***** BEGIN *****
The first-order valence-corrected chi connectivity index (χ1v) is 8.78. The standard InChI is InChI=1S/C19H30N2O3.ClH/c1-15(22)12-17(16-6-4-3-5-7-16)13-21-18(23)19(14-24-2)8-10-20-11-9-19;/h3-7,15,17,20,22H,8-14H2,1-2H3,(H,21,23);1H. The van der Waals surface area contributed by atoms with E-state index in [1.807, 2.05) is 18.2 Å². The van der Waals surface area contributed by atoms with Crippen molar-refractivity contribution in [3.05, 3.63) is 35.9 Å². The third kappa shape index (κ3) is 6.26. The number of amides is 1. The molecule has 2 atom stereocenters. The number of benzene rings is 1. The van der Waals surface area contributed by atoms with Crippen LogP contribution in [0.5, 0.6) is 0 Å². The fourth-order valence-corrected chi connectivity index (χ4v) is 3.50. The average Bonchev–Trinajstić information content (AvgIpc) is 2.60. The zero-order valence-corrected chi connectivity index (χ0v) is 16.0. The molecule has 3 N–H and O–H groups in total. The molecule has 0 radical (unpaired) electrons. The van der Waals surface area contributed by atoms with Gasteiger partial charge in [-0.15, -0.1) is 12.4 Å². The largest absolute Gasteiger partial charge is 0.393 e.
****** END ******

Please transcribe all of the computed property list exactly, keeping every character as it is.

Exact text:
The first-order valence-corrected chi connectivity index (χ1v) is 8.78. The standard InChI is InChI=1S/C19H30N2O3.ClH/c1-15(22)12-17(16-6-4-3-5-7-16)13-21-18(23)19(14-24-2)8-10-20-11-9-19;/h3-7,15,17,20,22H,8-14H2,1-2H3,(H,21,23);1H. The van der Waals surface area contributed by atoms with E-state index in [1.807, 2.05) is 18.2 Å². The van der Waals surface area contributed by atoms with Crippen molar-refractivity contribution in [3.05, 3.63) is 35.9 Å². The third kappa shape index (κ3) is 6.26. The number of amides is 1. The molecule has 2 atom stereocenters. The number of benzene rings is 1. The van der Waals surface area contributed by atoms with Crippen LogP contribution in [0.5, 0.6) is 0 Å². The fourth-order valence-corrected chi connectivity index (χ4v) is 3.50. The average Bonchev–Trinajstić information content (AvgIpc) is 2.60. The zero-order valence-corrected chi connectivity index (χ0v) is 16.0. The molecule has 3 N–H and O–H groups in total. The molecule has 0 radical (unpaired) electrons. The van der Waals surface area contributed by atoms with Gasteiger partial charge in [-0.15, -0.1) is 12.4 Å². The largest absolute Gasteiger partial charge is 0.393 e.